Katarina (Kat) M. Guzman is a 4th-year Ph.D. student in the Chemical Engineering department. Her research focuses on understanding fundamental mechanisms of mega-enzymes that produce antibiotics. The field of chemical biology is drastically different compared to her undergraduate training as a materials scientist. Kat chose to change her research focus in graduate school because she always wanted an opportunity to focus on medically relevant research. She believes it is never too late to start learning something new and is incredibly grateful for those who have helped support her throughout this transition. This experience motivates her teaching efforts to support students regardless of their background experiences (prior knowledge). She focuses on the potential each student/mentee/peer has within themselves. Through TA-ships in her department, mentoring younger researchers in the lab, and volunteering in the community, she hopes to continue spreading joy and inspiration to everyone around her.
Luke Williams is a PhD candidate in the Program in Modern Thought and Literature as well as a PhD minor in Theater and Performance Studies. His research explores aesthetics and embodiment in the Black Diaspora. Specifically, Luke draws upon dance theory and practice to think about the racialization of modernity. Luke graduated Summa Cum Laude from the Political and Social Thought program at the University of Virginia, where he taught his first undergraduate course. In his teaching, Luke encourages critical thinking and generosity. At Stanford, Luke is also active in the Black Graduate Student Association, the Black Studies Collective, and in the VPGE EDGE Program. Luke was born in Stanford, California, but he grew up in Dallas, Texas.
MARIANNA ZHANG (Graduate Teaching Consultant Coordinator)
Marianna Zhang is a third-year PhD student in Psychology, working in the developmental psychology area. Her research focuses on how children learn about categories, particularly social categories such as gender and race, and the role that language plays in that process. Marianna is particularly interested in fostering diverse and inclusive learning environments, and was a 2019-20 Teaching Fellow in the Psych One Program. Prior to Stanford, she graduated from the University of Chicago in 2018 with a degree in psychology. She is originally from New York and enjoys caving and bargain-hunting.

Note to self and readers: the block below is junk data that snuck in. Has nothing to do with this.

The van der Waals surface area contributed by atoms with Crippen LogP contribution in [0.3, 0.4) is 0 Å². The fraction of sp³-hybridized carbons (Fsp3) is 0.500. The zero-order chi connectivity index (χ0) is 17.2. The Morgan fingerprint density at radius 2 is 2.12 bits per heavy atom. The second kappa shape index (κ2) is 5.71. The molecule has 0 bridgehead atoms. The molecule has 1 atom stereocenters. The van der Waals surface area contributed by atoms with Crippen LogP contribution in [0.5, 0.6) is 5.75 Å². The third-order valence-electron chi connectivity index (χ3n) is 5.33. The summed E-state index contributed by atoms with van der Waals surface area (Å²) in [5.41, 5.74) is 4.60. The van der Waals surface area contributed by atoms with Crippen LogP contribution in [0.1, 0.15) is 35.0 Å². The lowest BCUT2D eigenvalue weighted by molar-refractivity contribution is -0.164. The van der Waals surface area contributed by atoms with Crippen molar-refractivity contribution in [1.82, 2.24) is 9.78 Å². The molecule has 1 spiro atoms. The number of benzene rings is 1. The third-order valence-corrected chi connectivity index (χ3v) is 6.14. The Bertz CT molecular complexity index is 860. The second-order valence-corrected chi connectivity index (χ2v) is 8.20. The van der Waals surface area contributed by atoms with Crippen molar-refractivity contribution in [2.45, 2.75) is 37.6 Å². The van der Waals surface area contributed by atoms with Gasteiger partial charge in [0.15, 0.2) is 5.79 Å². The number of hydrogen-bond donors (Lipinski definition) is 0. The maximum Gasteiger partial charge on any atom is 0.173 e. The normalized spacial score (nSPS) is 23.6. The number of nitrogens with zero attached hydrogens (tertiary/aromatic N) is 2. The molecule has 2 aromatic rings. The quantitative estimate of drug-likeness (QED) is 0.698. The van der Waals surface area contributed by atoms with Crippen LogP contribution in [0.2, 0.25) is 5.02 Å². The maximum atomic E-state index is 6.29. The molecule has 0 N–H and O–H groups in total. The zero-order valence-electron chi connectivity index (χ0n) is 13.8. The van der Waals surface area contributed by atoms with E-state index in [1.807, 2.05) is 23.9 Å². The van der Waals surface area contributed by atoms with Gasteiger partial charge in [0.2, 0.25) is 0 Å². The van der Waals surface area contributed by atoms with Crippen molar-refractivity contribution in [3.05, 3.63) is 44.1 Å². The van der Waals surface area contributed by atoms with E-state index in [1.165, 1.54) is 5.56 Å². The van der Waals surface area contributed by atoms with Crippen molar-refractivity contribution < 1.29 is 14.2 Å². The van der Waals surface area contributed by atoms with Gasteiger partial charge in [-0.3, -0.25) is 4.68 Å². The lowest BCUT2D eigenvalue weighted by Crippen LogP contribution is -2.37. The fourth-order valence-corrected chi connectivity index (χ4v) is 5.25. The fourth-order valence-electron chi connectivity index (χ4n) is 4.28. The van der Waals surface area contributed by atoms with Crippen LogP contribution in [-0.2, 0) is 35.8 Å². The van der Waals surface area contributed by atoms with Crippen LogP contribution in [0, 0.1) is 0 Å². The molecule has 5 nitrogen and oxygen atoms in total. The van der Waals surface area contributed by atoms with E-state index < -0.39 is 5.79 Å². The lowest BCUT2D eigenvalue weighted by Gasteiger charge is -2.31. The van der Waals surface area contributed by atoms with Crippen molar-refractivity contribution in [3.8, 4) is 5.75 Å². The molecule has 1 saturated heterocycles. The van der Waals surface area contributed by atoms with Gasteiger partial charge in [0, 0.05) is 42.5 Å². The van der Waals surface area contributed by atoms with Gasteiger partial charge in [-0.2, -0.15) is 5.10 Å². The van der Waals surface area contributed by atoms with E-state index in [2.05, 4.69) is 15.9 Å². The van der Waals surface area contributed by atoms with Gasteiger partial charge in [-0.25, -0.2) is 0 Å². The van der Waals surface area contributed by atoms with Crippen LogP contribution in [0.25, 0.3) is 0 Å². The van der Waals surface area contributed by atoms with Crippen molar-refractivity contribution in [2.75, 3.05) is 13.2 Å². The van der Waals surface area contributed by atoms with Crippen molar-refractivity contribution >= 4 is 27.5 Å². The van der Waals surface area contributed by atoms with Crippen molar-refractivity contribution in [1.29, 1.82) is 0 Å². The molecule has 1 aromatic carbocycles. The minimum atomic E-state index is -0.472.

Irene Zhang is a PhD candidate in the Applied Physics department. In her research, she explores and characterizes novel magnetic and superconducting materials with the goal of engineering the building blocks of future technologies. She is also active on the Applied Physics Equity and Inclusion Committee and has interests in physics education research and approaches to STEM education that center diversity and inclusion. Irene has been a TA for both undergraduate and graduate-level electronics lab courses in the Physics and Applied Physics departments. Outside of research and teaching, she enjoys crafting and ceramics. Irene is originally from Birmingham, Alabama, and received her BA in Physics from Columbia University.
Jesse Streicher is a Ph.D. candidate in mechanical engineering who investigates air chemistry and energy transfer at extreme temperatures - like those found around a spacecraft entering Earth’s atmosphere. In his eight quarters of teaching experience, Jesse has served as a course assistant (CA) for most classes in the reacting gas dynamics series, and his pedagogical approach emphasizes active learning and group work to build transferable problem solving skills. Starting in Jan. 2021, Jesse also serves as a co-instructor of the CA training for the mechanical engineering department. In both his CA training and graduate teaching consultant roles, Jesse hopes to support graduate students in developing their own pedagogical approaches, while advocating for inclusive, accessible, affordable, and learner-centered teaching strategies. Jesse grew up in Iowa, spends his free time reading, cooking, running, and skiing, and recently became a wedding officiant.
JIWON LEE KIM
Jiwon Lee Kim is a PhD candidate in the political science department. Her research focuses on the political legacies of ethnic conflict, specifically looking at post-conflict elections in ethnically divided societies. Starting with fieldwork research in Yangon and Chiang Mai, she has pursued an in-depth study into Myanmar’s civil war and ethnic politics. During her program, she has assisted teaching for three undergraduate courses in political science. In her teaching, she is committed to making an encouraging and engaging learning environment for students from all backgrounds. She values interpersonal relationships and believes in the importance of good teaching and mentorship. She has shadowed a professor at San Jose State University through the Preparing Future Professors program at Stanford. She is from Seoul, South Korea and enjoys meeting people from different cultural backgrounds.